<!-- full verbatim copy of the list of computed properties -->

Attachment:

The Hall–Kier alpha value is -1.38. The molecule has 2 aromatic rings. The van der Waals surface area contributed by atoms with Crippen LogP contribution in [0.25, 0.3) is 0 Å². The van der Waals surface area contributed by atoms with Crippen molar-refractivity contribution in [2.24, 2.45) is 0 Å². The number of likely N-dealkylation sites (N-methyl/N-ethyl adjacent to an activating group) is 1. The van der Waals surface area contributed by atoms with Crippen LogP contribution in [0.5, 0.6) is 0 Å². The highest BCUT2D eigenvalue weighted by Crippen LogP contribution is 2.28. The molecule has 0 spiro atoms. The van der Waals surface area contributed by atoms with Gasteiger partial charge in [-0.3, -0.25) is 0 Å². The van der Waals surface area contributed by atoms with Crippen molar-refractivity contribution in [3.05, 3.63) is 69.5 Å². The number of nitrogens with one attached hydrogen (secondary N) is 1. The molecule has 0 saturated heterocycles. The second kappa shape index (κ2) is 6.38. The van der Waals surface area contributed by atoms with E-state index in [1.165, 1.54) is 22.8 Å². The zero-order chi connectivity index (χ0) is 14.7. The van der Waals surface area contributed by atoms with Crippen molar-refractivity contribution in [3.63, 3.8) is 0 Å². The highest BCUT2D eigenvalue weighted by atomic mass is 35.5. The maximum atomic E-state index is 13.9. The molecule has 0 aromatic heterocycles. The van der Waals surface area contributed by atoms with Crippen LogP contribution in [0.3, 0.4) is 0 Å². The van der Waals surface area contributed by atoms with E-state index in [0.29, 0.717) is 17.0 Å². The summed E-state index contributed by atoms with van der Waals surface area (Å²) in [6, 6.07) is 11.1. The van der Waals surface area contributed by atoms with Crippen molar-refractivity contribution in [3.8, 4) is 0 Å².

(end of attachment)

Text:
The Hall–Kier alpha value is -1.38. The molecule has 2 aromatic rings. The van der Waals surface area contributed by atoms with Crippen LogP contribution in [0.25, 0.3) is 0 Å². The van der Waals surface area contributed by atoms with Crippen molar-refractivity contribution in [2.24, 2.45) is 0 Å². The number of likely N-dealkylation sites (N-methyl/N-ethyl adjacent to an activating group) is 1. The van der Waals surface area contributed by atoms with Crippen LogP contribution in [0.5, 0.6) is 0 Å². The highest BCUT2D eigenvalue weighted by Crippen LogP contribution is 2.28. The molecule has 0 spiro atoms. The van der Waals surface area contributed by atoms with Gasteiger partial charge in [-0.3, -0.25) is 0 Å². The van der Waals surface area contributed by atoms with Crippen molar-refractivity contribution in [3.05, 3.63) is 69.5 Å². The number of nitrogens with one attached hydrogen (secondary N) is 1. The molecule has 0 saturated heterocycles. The second kappa shape index (κ2) is 6.38. The van der Waals surface area contributed by atoms with E-state index in [1.165, 1.54) is 22.8 Å². The zero-order chi connectivity index (χ0) is 14.7. The van der Waals surface area contributed by atoms with Crippen molar-refractivity contribution in [3.63, 3.8) is 0 Å². The highest BCUT2D eigenvalue weighted by atomic mass is 35.5. The maximum atomic E-state index is 13.9. The molecule has 0 aromatic heterocycles. The van der Waals surface area contributed by atoms with Crippen LogP contribution in [0.3, 0.4) is 0 Å². The van der Waals surface area contributed by atoms with E-state index in [0.29, 0.717) is 17.0 Å². The summed E-state index contributed by atoms with van der Waals surface area (Å²) in [6, 6.07) is 11.1. The van der Waals surface area contributed by atoms with Crippen molar-refractivity contribution in [3.8, 4) is 0 Å².